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This is a time of change for the entire gold industry. The mining sector is facing a barrage of converging
challenges; increasing costs, ever higher expectations from a wide range of stakeholders and a gold price
which could call in to question the viability of some projects and lead to a contraction in supply.
however is increasing, fuelled by; expanding middle classes in Asia, diversification of reserve assets by central
banks and a growing desire for physical gold amongst manyWestern savers.
In the midst of all this, and at a time when the ‘extractive’ industries are being widely scrutinised for their global
impact, it is important to be reminded of how gold contributes so broadly to the global economy, ranging from
foreign exchange earnings for gold-exporting countries to employment opportunities and tax revenues
study demonstrates this clearly; of particular note is the fact that the economic value generated has a direct and
sustained impact on the local economies where gold production or consumption takes place.
To read the entire article:
The economic impact
Oct 18 ( From World Gold Council , PWC )
Global mine production was 2,861 tonnes in 2012. Mines in the top 15 gold producing countries extracted 2,177
tonnes of gold in 2012, 76% of the world total. The six largest producers, China, Australia, the United States,
Russia, Peru and South Africa, extracted more than half of the gold mined globally.
The gold mines in the world’s top 15 producing countries are estimated to have generated US$78.4 billion of
direct GVA in 2012. This is equal to the entire national economic output of Ecuador or Azerbaijan or 30% of the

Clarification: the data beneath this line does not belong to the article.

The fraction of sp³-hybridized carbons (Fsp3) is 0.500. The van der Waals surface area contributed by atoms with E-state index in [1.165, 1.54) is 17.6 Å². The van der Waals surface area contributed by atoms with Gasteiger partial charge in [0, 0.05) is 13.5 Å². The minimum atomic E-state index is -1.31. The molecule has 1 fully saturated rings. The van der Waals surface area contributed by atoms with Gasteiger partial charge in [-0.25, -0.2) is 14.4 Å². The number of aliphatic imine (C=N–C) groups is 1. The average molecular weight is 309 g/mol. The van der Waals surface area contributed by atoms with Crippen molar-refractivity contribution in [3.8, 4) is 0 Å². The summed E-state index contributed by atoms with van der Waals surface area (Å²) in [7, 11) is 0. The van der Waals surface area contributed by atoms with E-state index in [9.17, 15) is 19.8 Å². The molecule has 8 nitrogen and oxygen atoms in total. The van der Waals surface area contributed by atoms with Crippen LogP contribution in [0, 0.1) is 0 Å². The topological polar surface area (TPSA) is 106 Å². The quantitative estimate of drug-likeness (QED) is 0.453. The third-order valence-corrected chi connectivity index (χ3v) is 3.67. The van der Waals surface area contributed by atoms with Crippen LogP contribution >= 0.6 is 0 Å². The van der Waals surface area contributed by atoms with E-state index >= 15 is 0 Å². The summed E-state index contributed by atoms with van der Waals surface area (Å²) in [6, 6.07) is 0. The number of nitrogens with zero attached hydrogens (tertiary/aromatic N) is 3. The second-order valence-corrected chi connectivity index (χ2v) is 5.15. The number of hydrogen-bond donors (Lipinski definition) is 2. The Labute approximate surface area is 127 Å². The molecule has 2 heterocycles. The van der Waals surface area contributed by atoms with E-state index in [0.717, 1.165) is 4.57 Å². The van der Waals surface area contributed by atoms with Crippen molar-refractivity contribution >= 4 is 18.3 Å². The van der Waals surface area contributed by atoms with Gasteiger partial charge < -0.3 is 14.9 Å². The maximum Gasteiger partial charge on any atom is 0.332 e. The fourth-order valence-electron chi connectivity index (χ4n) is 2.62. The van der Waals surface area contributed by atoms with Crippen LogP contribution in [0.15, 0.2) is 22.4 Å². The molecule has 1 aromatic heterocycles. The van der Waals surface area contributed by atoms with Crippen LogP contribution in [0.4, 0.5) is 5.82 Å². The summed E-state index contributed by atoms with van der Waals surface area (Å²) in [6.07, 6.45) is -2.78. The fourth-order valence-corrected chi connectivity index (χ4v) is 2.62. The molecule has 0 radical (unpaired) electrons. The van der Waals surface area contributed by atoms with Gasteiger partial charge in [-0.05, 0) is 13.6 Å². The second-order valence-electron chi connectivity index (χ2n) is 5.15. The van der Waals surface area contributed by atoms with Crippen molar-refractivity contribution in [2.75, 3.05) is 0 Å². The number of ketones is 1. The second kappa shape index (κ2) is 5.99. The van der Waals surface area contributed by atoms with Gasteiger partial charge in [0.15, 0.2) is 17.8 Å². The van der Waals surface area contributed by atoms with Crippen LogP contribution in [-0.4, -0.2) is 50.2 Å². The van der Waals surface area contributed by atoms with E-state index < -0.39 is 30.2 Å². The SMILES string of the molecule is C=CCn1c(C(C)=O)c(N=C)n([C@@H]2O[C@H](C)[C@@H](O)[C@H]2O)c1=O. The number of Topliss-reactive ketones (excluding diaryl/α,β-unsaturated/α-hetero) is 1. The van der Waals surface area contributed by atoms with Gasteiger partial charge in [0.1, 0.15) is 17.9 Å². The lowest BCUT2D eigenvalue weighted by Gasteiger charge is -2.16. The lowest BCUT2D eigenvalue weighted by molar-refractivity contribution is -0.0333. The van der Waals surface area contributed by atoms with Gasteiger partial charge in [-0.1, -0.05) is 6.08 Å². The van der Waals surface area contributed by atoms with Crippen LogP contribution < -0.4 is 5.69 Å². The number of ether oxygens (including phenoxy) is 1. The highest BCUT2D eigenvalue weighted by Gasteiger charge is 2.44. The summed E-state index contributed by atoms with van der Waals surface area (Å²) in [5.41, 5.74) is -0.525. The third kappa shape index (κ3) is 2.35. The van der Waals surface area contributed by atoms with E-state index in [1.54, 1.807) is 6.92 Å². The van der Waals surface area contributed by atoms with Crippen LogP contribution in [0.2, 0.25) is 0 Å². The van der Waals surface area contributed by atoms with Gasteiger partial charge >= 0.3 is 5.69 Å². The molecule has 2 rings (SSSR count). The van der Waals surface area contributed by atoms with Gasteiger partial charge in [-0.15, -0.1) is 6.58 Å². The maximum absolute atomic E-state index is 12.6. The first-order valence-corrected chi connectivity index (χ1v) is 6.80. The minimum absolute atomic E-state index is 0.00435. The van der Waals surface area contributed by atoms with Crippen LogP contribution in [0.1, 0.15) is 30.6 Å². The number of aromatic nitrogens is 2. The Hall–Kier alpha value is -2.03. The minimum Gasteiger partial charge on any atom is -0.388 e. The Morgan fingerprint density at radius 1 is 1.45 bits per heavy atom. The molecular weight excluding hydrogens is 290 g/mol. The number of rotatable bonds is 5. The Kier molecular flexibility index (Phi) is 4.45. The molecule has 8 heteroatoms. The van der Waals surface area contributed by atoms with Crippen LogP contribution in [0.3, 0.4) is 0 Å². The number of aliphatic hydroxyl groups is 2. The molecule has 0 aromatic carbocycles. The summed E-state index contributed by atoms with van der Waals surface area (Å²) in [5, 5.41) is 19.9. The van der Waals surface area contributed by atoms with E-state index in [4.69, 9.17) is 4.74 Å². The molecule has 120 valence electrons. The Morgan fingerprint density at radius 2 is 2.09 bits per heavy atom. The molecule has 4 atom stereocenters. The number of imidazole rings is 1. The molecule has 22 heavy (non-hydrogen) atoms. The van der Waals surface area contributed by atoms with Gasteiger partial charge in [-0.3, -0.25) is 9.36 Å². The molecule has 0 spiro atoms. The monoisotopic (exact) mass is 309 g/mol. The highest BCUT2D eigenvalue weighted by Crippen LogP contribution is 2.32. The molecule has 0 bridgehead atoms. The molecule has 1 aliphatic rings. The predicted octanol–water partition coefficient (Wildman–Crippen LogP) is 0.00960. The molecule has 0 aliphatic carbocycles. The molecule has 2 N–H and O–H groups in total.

estimated GDP of Shanghai. The direct GVA for each country is shown in the chart below.
This impact excludes the
indirect or induced effects of gold mining which arise from spending in the supply chain and by employees on
goods and services. If this impact was included, the economic contribution of gold mining would be
The economic impact of gold $MACRO, $STUDY, $GLD, $GC_F , $GDXJ
China is estimated to derive the largest economic contribution directly from gold mining at US$12.6 billion in
2012, although this is only a small proportion of the total output of the world’s second largest economy (0.2%).
The direct GVA from gold mining is also estimated to be over US$8.0 billion in the US, Australia, Russia and
The significance of gold mining to national economies varies considerably. It is estimated to be greatest in
Papua New Guinea (15% of GDP), followed by Ghana (8% of GDP) and Tanzania (6% of GDP).
countries, gold mining is one of the most significant sources of wealth creation in the economy.
The average amount of economic value added per ounce of gold is US$1,139 and ranges from US$946 in China
to US$1,352 in Peru in 2012. The differences between countries reflect variations in labour costs and
Gold gross value added (GVA) in 2012